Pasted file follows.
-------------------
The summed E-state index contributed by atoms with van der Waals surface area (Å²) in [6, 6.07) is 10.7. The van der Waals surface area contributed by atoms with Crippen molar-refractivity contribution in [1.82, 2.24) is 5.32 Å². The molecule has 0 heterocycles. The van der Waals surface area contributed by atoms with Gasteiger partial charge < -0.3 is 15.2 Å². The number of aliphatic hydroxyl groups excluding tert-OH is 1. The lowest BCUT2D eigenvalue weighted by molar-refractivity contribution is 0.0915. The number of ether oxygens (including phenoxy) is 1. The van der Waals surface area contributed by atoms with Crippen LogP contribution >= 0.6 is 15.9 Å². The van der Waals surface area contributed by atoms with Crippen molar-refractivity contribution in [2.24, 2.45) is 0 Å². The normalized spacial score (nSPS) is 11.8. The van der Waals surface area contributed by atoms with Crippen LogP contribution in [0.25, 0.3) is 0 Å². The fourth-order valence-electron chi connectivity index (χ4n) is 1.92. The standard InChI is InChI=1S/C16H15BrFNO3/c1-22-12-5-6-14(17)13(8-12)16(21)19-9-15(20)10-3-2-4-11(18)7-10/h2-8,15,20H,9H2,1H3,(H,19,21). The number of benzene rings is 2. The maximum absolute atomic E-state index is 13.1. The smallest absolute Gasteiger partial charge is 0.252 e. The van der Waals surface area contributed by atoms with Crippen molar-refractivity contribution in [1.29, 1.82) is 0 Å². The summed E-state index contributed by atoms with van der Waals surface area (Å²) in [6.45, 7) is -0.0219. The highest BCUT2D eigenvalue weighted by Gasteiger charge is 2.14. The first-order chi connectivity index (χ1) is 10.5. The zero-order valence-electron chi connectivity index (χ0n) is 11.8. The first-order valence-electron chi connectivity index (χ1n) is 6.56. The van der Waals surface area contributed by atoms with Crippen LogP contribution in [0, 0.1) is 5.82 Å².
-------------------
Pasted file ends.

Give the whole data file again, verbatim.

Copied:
The summed E-state index contributed by atoms with van der Waals surface area (Å²) in [6, 6.07) is 10.7. The van der Waals surface area contributed by atoms with Crippen molar-refractivity contribution in [1.82, 2.24) is 5.32 Å². The molecule has 0 heterocycles. The van der Waals surface area contributed by atoms with Gasteiger partial charge < -0.3 is 15.2 Å². The number of aliphatic hydroxyl groups excluding tert-OH is 1. The lowest BCUT2D eigenvalue weighted by molar-refractivity contribution is 0.0915. The number of ether oxygens (including phenoxy) is 1. The van der Waals surface area contributed by atoms with Crippen LogP contribution >= 0.6 is 15.9 Å². The van der Waals surface area contributed by atoms with Crippen molar-refractivity contribution in [2.24, 2.45) is 0 Å². The normalized spacial score (nSPS) is 11.8. The van der Waals surface area contributed by atoms with Crippen LogP contribution in [0.25, 0.3) is 0 Å². The fourth-order valence-electron chi connectivity index (χ4n) is 1.92. The standard InChI is InChI=1S/C16H15BrFNO3/c1-22-12-5-6-14(17)13(8-12)16(21)19-9-15(20)10-3-2-4-11(18)7-10/h2-8,15,20H,9H2,1H3,(H,19,21). The number of benzene rings is 2. The maximum absolute atomic E-state index is 13.1. The smallest absolute Gasteiger partial charge is 0.252 e. The van der Waals surface area contributed by atoms with Crippen molar-refractivity contribution in [1.29, 1.82) is 0 Å². The summed E-state index contributed by atoms with van der Waals surface area (Å²) in [6.45, 7) is -0.0219. The highest BCUT2D eigenvalue weighted by Gasteiger charge is 2.14. The first-order chi connectivity index (χ1) is 10.5. The zero-order valence-electron chi connectivity index (χ0n) is 11.8. The first-order valence-electron chi connectivity index (χ1n) is 6.56. The van der Waals surface area contributed by atoms with Crippen LogP contribution in [0, 0.1) is 5.82 Å².